Thursday, October 22, 2009

Review: Poison Study

Author: Maria V. Snyder

Publisher: Luna

# of Pages: 425

This is the first book in the Study trilogy.  See my review of the second and third books here.

This book qualifies for the Clear Off Your Shelves Challenge.

Plot Summary:
On the day of her execution for murdering her benefactor, Yelena is offered a bargan: she can either die by the noose or she can become the Commander’s food taster, testing for poisons. She opts for the latter, and immediately begins a series of lessons with the tall, dark and mysterious (and, I must say, quite fascinating) Valek. Being a food taster means that Yelena is in the same room as the Commander during some fairly important meetings and conversations and as time goes on, she gets more involved in court politics. The strict, regimental life that exists under the Commander’s firm leadership is endangered, though, when it becomes clear that someone has access to the Commander’s thoughts. Yelena and Valek must try to save the commander, with the help of their fabulous friends Ari and Janco. Along the way, Yelena learns a great deal about herself, her powers and what motivates her.
My Thoughts:
That is a pretty simplified plot summary - this book actually has a wide array of characters (some of whom don’t show up in the summary above) and a plot that promises to get more intricate as the series continues. But, well, I don’t want to give too much away!

I really enjoyed this book. I thought there were some really strong female characters in it, including Yelena. I was a bit leery at first, when she came across Valek in the first ten pages. “Oh, of course her poison teacher is a hunky assassin who is pure ice on the outside but really just a troubled soul looking for love on the inside,” I thought. And I don’t think I was too off the mark in my assessment of Valek, or of Yelena’s relationship with him. But that doesn’t mean that the two aren’t interesting characters on their own. I tend to gravitate more towards male characters in stories because they are made more complex. But Yelena is complex, too. She faced a great deal of hardship in her past, but she doesn’t ever come off as being morose or self-pitying. She sticks to her guns and charts her own path- or, as much of her path as she can, under the circumstances. And when she needs help, she asks for it, instead of being an idiot who messes everything up by trying to do things her way.
I think, however, that in the books to come, it would be very easy to make Yelena into a Mary Sue character. Everyone who meets her seems to love her (except, granted, for those that want her dead) and she somehow overcomes some serious psychological drama in a fairly short amount of time. In fact, in the Mary Sue Litmus Test referenced above, Yelena already gets a pretty high score. I can see that skyrocketing as the series continues, especially with the clues we get about her towards the end of the book. But hey, if the series can hold my attention like the first book did, I’m not going to complain overly much J Well, frankly, I will complain, but it will be hard to be taken seriously if I read the other two books in this series as quickly as I did the first.
My favorite character in the book was Janco. He was a secondary character, but he’s smart, powerful and has a wicked sense of humor. If he were to exist in this world and ask me to marry him, I would not be averse to the prospect.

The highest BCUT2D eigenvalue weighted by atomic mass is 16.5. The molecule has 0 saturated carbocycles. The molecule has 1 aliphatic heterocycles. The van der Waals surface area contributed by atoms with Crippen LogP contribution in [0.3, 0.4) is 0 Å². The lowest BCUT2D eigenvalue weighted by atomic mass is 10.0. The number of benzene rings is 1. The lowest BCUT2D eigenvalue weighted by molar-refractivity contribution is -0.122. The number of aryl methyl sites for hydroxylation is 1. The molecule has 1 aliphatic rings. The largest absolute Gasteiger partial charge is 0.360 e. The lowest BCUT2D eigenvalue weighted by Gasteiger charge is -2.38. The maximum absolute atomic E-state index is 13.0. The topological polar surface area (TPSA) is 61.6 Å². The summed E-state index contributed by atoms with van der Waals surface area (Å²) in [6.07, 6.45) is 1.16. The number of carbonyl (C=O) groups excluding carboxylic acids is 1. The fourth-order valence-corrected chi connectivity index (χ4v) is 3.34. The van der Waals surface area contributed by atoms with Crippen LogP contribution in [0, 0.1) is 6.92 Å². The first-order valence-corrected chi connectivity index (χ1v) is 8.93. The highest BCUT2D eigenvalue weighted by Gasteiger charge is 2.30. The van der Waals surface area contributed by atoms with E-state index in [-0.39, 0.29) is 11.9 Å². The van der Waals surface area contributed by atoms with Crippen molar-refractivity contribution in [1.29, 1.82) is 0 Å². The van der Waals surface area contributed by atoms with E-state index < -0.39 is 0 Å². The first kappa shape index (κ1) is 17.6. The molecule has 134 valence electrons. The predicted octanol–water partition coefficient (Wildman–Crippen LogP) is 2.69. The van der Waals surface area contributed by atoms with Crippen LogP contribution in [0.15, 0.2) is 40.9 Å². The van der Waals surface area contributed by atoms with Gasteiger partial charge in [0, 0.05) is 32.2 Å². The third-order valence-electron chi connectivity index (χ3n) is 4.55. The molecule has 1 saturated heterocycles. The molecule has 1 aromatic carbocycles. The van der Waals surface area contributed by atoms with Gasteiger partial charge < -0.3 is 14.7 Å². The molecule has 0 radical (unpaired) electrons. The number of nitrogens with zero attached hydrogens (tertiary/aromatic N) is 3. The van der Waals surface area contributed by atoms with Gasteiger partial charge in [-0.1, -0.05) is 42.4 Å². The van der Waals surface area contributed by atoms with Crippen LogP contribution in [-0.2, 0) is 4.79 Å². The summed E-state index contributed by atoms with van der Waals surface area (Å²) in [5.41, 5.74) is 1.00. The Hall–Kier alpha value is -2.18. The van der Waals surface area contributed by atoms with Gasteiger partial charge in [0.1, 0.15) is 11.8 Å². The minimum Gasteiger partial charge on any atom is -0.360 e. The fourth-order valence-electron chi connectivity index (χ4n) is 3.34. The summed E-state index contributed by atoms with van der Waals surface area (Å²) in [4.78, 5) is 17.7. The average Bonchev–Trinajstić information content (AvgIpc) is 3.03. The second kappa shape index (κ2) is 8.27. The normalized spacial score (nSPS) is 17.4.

In addition to the characters, I thought the plot developed in an interesting way and it was definitely fast-paced. The book reads quickly- I could go through 100 pages an hour, once I got into it. So now, like Blodeudd, I have finished this book and am impatiently waiting for its sequels to arrive! I want to know what happens next. If that isn’t the mark of quality writing, I’m not sure what is.

And the world Snyder creates is great. It’s not fully developed in this book, but there are hints of things to come. This is one of those fantasy books that focuses more on political intrigue and power struggles than on magic and mayhem and epic journeys or wars. I appreciated that, and I think Snyder developed the world very well for what she seems to want to accomplish in it. I’m excited to see where the series leads me.


  1. Your tweets about this one have piqued my interest, so I'm glad to see the review! I'll definitely pick this one up at some point.

  2. Ok, you totally sold me on this book. It sounds a bit like the plot of Kushiel's books by Jacqueline Carey, albeit more interesting and less weird. I am going to be scouting out my own copy and giving this series a try. Thanks for the excellent review!

  3. You hadn't read this book before? I am shocked! I love this trilogy!

  4. Swapna- I think it's really good! I hope the sequels are of the same calibre.

    Heather- I've never read Jacqueline Carey, though I know people really like her series. They're a bit more sexy than this one is, I'm guessing! But before this one, I hope you read The Thief :-)

    Kelly- I tried to search your blog for your reviews, as I figured you'd read them before, but I couldn't find them! I thought you'd like them, though :-)

  5. I am so glad you liked it even if she went Mary Sue on you :)

    I am picking up book 3 from the bookstore today, but no word yet on book 2. So that will sure be hard for me, I will just put book 3 to the side and not look at it.

  6. I loved this book. Don't think that the second book quite lived up to it, but can't say about the third as I still haven't read it.

  7. Hey there, thanks for stopping by my blog. I added you to my blogroll, so I will come again:)


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